The IoT is a vision of how the world can change through digital interconnection. It is based on cyber physical systems (CPS) which translate the real world into digital signals and data using sensors, electronics, software and connectivity.
What are we actually doing with this data and what could we do with it in the future? Let’s take a deep dive on the IoT and it’s capabilities.
The first step into the IoT is the sensing of external conditions and presentation of the digitised data; highly interesting for research but without economical importance in the past. However the (economical) value of sensor data will grow because it is the basis of all the next steps as well as the IoT in general.
The second step is to process the data. Borders within the real world can easily be crossed with digital information as IoT data is characterised through unique features. Enabled by the Internet and cloud technology data is now location and time independent and can be accessed from everywhere at any time. Further data is detached from physical systems and can be translated into units which make it possible to compare apples and oranges. Need an example? You can compare the energy you’ve used during swimming with the calories burnt while running with a wearable fitness tracker.
The availability and unique features of the data together with advanced processing enable us to access new types of information. One of the most important products of the IoT are forecasts and estimations. Such prognoses are especially valuable for industrial applications and offer huge economical possibilities.
The application of market forecasts is best known from marketing and advertisement industries in which the user behaviour is monitored and analysed in order to develop the most effective promotional strategies. However similar approaches are relevant for other areas such as insurance companies. IoT data enables companies to estimate risks and the impact of a certain event more accurately which is viable in order to optimise products and insurance premiums.
Through new sensor technology it is further possible to improve and customise for example weather forecasts which can be of significant importance for the agricultural and energy sectors.
Based on cloud computing and interconnectivity we will see sophisticated new supply chain management tools which will be able to predict availability of resources and stock.
The combination of these new possibilities will further influence transport industries and especially aerospace and shipping industries. The recent successful landing of a SpaceX Falcon 9 rocket on a drone ship (see video below) is probably the perfect example for the new possibilities which are created by the IoT.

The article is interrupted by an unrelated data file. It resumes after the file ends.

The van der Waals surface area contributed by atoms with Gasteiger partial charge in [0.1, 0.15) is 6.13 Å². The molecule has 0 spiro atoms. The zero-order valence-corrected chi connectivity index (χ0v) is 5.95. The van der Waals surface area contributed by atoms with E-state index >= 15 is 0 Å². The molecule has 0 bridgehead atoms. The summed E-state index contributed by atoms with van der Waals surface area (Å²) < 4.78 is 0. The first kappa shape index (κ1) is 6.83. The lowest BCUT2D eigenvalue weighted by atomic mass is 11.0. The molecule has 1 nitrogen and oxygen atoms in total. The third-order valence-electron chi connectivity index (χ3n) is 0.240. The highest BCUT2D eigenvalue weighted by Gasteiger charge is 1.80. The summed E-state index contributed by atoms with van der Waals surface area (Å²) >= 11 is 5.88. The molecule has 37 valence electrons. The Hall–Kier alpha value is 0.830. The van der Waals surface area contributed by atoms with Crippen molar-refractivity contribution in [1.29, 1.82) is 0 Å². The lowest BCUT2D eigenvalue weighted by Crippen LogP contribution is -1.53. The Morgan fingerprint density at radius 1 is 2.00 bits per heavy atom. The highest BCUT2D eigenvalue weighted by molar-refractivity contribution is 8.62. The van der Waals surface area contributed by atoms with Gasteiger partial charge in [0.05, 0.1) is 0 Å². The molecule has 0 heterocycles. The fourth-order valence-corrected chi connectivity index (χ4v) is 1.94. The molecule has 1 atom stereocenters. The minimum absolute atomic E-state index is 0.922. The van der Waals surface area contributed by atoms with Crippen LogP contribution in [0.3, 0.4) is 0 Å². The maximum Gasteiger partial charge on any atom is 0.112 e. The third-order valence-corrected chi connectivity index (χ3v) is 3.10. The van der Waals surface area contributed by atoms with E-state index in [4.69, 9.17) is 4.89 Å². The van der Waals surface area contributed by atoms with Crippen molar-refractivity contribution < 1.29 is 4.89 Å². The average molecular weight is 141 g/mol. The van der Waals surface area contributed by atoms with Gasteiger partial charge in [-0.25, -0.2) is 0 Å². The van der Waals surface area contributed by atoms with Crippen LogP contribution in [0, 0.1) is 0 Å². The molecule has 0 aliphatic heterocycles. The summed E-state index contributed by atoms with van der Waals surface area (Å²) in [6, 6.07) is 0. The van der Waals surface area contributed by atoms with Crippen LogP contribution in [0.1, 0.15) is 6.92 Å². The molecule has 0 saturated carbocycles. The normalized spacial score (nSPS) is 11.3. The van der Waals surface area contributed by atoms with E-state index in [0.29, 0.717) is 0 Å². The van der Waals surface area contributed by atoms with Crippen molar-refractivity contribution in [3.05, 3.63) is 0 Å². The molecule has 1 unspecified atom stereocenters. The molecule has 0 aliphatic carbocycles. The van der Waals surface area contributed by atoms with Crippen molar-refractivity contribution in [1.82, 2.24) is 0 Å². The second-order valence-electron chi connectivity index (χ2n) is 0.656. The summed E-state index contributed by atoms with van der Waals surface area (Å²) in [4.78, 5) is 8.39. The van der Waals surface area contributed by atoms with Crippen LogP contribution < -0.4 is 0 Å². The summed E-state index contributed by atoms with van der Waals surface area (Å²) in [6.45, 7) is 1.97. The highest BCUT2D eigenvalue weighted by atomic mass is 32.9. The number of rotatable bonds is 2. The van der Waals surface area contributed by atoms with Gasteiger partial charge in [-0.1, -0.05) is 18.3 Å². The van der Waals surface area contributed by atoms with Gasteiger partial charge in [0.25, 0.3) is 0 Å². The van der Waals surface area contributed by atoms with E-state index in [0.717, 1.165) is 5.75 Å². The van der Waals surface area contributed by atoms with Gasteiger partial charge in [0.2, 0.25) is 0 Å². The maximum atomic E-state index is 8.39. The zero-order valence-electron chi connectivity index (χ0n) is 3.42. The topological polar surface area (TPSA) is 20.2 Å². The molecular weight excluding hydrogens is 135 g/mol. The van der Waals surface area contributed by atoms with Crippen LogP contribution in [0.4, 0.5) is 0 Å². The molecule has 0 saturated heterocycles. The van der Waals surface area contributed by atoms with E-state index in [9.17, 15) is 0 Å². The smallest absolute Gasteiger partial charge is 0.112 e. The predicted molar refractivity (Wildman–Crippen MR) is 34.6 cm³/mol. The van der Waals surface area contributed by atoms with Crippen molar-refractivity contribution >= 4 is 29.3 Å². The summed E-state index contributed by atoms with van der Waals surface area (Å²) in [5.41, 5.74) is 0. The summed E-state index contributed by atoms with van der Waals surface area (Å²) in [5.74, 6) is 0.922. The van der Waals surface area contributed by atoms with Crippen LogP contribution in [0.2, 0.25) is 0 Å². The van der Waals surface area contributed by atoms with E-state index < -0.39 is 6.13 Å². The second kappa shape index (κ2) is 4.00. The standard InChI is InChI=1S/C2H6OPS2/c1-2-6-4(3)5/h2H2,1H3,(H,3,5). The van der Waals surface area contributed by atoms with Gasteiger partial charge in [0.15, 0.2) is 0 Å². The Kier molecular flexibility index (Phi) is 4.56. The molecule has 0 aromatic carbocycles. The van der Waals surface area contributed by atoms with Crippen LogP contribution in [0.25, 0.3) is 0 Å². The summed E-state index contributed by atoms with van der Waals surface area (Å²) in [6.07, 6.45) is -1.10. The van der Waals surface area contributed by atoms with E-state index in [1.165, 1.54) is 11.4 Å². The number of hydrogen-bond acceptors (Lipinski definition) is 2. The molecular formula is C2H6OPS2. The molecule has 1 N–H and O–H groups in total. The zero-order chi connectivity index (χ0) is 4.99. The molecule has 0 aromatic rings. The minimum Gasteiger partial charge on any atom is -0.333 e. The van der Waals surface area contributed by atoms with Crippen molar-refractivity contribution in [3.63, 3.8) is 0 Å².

The third level of IoT evolution will not only sense the real world but influence it actively and in some cases even autonomously. In terms of single consumers this happens already based on user preference and sensed data. An example are connected thermostats like Google’s Nest which controls heating and air conditioning systems in order to create the perfect indoor climate.
Similar IoT developments can be seen in way bigger scales if we take a look at decentralised energy supply. Energy suppliers seek to coordinate solar plants, wind turbines and cogeneration units in order to provide demand-oriented supply of energy.
In the fourth step, the IoT will not only sense and influence, but also create physical objects. This materialisation which gives us the ability to transform digital content into existing objects has already started as demonstrated by thousands of projects within the maker movement.
3D printing technology is one of the driving forces within this trend. You can download a design from the internet, modify and adapt it to your needs and have it manufactured accordingly. Sophisticated 3D printers are able to scan an object in order to reproduce it in exactly the same way or with any desired changes. Basically all you need to do is walk into a maker store and you will be able to produce your own designs, parts and components with a little support from the pros.
Less complex design can be ordered online easily, as many software tools already feature an interface for 3D printing services.
An even more common and less complex example for IoT materialisation are pictures snapped with your smartphone which you can print wirelessly via your own printer or order them online in different formats, shapes and styles (e.g. as poster or calendar) via apps.
Currently, products of this IoT level are pretty simple but it is likely that we will witness new developments rather sooner than later. It is predictable that we will see platforms which will allow us to combine products from different manufacturers in one custom design. Within this trend the driving forces are open source hard- and software because it will be important that the assembly of custom products is made possible in the first place.
This trend is further the driving force behind the change in production technology. We will have to move away from mass products which are targeted at groups of people and will need to supply individualised products for small groups of customers or even single persons.
The customers of tomorrow will select designs within data bases, modify them according to own preferences and order products alike. In doing so the consumer will be able to choose the basic design, form, colour, functionality and software. This process will change production as we know it radically.
Stay tuned for my next blog, in which I will analyse how these steps of sensing, processing, influencing and creating the real world through modern technology and the IoT will affect economic models as well as how those things correlate with Industry 4.0.